Global warming, huh. Today started out quite brisk as we left the 501 shelter at 7am to make sure we had plenty of time to get 16 miles to the next shelter. It was quite cold last night even in a fully enclosed shelter full of people. Rustling, snoring people.
The morning started off bright and we both had our jackets on. After about 9 or 10 am, the clouds rolled in and brought brief periods of rain for just a few minutes before it would stop. Then ten minutes later start back up again. We must have stopped to either take jackets off or put them on at least 20 times before lunch.
By about 1 PM the rain turned to hail spells and lasted well until after 6 PM. Most of the hail was very small but one spell it was pea sized. We ended up getting to the shelter at about 3:30 and even though the shelter was over a quarter mile off the trail, we were grateful to have reached it. The wind was very gusty all afternoon and still is.
We were planning on camping out tonight but the wind has us holed up in the shelter. One of the hail spells was actually light snow flurries.
Our leftover pizza from the 501 lasted us for breakfast and two lunches. We snacked a few times on the way then ate our sub that we had packed out for dinner. Nothing beats a day old sub when you are in the middle of the woods. We should have cooked something warm, but meh.
The trail today was all kinds of crazy. The blazes were quite lacking and the trail so poorly maintained that most of the way there were two or three trails in parallel that you could choose to take based on which one had fewer puddles or rocks. In most cases the official AT was so littered with roots and sticks and small blowdowns you wouldn’t want to take the official one. It impacts the ecosystem pretty negatively when this happens. A wide swath of erosion will engulf this place before long.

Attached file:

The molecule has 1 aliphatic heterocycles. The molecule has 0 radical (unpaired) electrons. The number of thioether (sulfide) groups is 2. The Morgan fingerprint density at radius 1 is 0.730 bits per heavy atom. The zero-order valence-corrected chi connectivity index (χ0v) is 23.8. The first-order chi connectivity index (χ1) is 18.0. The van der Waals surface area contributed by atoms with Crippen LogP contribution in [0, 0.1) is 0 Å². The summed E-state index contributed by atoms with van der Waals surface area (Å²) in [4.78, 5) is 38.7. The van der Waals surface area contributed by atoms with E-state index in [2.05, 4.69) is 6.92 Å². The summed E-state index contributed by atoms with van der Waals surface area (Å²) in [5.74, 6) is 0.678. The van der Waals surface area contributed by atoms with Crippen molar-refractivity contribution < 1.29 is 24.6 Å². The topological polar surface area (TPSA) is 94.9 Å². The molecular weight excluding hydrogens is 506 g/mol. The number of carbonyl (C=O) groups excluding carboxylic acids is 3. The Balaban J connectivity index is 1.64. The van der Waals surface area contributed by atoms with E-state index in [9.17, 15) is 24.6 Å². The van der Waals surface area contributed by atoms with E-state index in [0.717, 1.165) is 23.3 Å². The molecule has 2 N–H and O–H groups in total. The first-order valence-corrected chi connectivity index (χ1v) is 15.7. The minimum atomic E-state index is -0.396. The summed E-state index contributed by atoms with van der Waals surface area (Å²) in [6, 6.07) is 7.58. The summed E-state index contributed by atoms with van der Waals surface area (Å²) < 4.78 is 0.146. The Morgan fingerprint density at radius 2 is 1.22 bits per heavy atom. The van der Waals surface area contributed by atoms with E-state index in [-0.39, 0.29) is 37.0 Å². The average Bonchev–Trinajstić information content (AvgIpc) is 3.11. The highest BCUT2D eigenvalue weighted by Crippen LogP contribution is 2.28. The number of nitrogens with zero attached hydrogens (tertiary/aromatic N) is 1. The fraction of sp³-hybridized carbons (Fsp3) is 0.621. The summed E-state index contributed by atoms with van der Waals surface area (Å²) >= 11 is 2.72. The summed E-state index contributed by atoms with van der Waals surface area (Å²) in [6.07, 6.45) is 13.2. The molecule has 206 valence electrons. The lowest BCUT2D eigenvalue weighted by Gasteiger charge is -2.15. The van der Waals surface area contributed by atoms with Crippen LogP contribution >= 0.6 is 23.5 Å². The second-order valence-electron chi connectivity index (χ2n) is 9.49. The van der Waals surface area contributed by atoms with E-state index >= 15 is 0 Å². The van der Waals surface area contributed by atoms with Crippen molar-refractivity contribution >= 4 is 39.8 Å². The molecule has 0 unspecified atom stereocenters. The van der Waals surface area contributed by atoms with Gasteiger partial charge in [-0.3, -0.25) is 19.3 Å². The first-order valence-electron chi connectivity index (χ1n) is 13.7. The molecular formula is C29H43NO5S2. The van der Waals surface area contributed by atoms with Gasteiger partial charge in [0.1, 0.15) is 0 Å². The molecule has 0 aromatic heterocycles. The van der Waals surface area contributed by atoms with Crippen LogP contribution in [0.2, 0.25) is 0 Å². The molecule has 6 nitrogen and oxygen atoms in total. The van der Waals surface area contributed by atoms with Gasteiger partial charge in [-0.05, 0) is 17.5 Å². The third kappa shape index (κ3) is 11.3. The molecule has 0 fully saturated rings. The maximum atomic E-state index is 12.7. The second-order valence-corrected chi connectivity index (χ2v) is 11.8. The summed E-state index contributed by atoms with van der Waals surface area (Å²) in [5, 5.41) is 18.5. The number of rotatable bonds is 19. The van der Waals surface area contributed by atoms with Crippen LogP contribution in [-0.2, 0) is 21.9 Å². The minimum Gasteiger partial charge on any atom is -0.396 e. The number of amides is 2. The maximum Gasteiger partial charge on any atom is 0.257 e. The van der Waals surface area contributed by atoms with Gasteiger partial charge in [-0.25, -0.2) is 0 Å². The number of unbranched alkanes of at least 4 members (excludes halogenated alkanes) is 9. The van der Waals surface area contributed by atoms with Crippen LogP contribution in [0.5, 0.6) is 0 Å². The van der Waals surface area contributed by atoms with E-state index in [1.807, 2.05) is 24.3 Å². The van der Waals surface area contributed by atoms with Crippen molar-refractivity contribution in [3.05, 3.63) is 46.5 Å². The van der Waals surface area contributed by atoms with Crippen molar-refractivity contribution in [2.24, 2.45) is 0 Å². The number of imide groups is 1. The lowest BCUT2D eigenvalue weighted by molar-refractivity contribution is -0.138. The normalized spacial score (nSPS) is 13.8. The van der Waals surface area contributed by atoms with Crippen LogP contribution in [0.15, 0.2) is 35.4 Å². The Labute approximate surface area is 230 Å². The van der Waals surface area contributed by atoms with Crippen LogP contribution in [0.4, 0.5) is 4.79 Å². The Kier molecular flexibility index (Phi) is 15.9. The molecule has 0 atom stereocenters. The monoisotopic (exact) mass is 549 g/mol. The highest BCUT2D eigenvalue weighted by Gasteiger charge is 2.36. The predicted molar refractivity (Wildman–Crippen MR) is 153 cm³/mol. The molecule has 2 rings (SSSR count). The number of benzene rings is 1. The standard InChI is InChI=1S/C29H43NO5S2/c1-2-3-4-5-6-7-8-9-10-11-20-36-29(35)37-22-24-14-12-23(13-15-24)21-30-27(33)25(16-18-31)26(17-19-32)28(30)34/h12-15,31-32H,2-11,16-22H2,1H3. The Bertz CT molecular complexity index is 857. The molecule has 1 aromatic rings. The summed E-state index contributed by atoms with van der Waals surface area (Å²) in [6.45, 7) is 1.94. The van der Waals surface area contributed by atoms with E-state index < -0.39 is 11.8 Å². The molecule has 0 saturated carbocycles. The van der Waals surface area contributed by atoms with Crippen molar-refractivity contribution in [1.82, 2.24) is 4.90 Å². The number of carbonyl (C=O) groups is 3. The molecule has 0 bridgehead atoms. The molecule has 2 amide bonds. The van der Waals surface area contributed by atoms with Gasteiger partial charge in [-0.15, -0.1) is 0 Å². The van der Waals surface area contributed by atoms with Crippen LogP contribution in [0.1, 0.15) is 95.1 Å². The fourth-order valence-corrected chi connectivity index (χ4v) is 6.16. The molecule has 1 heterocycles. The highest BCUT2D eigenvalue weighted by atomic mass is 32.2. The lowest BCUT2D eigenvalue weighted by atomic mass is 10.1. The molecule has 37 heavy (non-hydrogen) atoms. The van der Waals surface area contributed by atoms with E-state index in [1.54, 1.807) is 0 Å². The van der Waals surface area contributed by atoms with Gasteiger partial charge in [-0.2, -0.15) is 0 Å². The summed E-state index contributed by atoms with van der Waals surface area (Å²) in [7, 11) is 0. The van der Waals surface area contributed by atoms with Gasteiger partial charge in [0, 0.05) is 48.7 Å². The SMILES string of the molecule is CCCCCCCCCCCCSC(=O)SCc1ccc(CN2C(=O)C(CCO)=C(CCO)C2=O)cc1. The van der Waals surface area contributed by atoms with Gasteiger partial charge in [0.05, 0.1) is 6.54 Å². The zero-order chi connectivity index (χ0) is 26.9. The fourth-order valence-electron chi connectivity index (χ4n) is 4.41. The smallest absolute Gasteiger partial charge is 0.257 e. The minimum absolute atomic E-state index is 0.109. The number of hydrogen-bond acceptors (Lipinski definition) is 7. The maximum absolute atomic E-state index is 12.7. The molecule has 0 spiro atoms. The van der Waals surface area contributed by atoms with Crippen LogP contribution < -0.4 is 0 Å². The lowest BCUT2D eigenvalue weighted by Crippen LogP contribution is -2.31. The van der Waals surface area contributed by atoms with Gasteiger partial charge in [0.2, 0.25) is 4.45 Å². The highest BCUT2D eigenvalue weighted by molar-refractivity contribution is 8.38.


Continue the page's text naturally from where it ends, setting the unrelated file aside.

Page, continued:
We are here at Eagles Landing shelter and the shelter itself is pretty decent, but the area around it heavily impacted by mass camping. The privy has a sign boasting that it is the first moldering privy on the AT in PA, but it’s nothing to be proud of. It is overfull and not a pleasure at all to use.
We are here with two other hikers and one of them has spread a tarp over most of the opening to block some of the wind. It is supposed to get down to 34 degrees tonight and I am only carrying a 40 degree bag that has already proven to be cold on the 45 degree nights. I am wearing an extra fleece as protection and will wear my down jacket backwards to try to keep more of its loft rather than having it go to waste by compressing it behind my back.
We are probably going to have to take a zero tomorrow to let Karen’s heels heal better. She doesn’t have blisters per se, but it is more like a subdermal blister or bruising. She can be walking on flat ground and just have shooting pain in her heel for no reason at all. If we stop for even 30/seconds it flares up as soon as she starts walking again. The blister packs are still in good shape so we need to take them off tomorrow and see what is up. The hotel in Port Clinton is closed tomorrow so we will have to walk into Hamburg instead. It’s about ten miles to Port Clinton with a really steep descent then another mile and a half to the Walmart, Cabellas, and Microtel. The weather tomorrow is supposed to be sunny and breezy and still quite cold.